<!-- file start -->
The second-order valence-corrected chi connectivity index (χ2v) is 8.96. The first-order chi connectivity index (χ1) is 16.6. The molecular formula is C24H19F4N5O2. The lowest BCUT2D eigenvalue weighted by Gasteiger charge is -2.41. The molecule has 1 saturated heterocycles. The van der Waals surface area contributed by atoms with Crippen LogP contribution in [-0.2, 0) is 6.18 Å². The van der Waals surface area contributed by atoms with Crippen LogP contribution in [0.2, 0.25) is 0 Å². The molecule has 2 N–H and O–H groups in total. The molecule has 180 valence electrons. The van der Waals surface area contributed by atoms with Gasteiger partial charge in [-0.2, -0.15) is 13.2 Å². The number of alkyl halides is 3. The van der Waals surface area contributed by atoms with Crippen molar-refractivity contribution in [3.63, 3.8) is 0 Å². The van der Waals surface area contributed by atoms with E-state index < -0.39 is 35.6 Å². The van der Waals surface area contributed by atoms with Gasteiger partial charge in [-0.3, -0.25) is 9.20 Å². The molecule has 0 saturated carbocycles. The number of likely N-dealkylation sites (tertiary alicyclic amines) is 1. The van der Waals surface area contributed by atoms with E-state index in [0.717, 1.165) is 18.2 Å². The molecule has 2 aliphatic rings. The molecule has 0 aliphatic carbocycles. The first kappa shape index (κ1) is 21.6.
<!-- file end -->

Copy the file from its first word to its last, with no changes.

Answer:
The second-order valence-corrected chi connectivity index (χ2v) is 8.96. The first-order chi connectivity index (χ1) is 16.6. The molecular formula is C24H19F4N5O2. The lowest BCUT2D eigenvalue weighted by Gasteiger charge is -2.41. The molecule has 1 saturated heterocycles. The van der Waals surface area contributed by atoms with Crippen LogP contribution in [-0.2, 0) is 6.18 Å². The van der Waals surface area contributed by atoms with Crippen LogP contribution in [0.2, 0.25) is 0 Å². The molecule has 2 N–H and O–H groups in total. The molecule has 180 valence electrons. The van der Waals surface area contributed by atoms with Gasteiger partial charge in [-0.2, -0.15) is 13.2 Å². The number of alkyl halides is 3. The van der Waals surface area contributed by atoms with Crippen molar-refractivity contribution in [3.63, 3.8) is 0 Å². The van der Waals surface area contributed by atoms with E-state index < -0.39 is 35.6 Å². The van der Waals surface area contributed by atoms with Gasteiger partial charge in [-0.3, -0.25) is 9.20 Å². The molecule has 0 saturated carbocycles. The number of likely N-dealkylation sites (tertiary alicyclic amines) is 1. The van der Waals surface area contributed by atoms with E-state index in [0.717, 1.165) is 18.2 Å². The molecule has 2 aliphatic rings. The molecule has 0 aliphatic carbocycles. The first kappa shape index (κ1) is 21.6.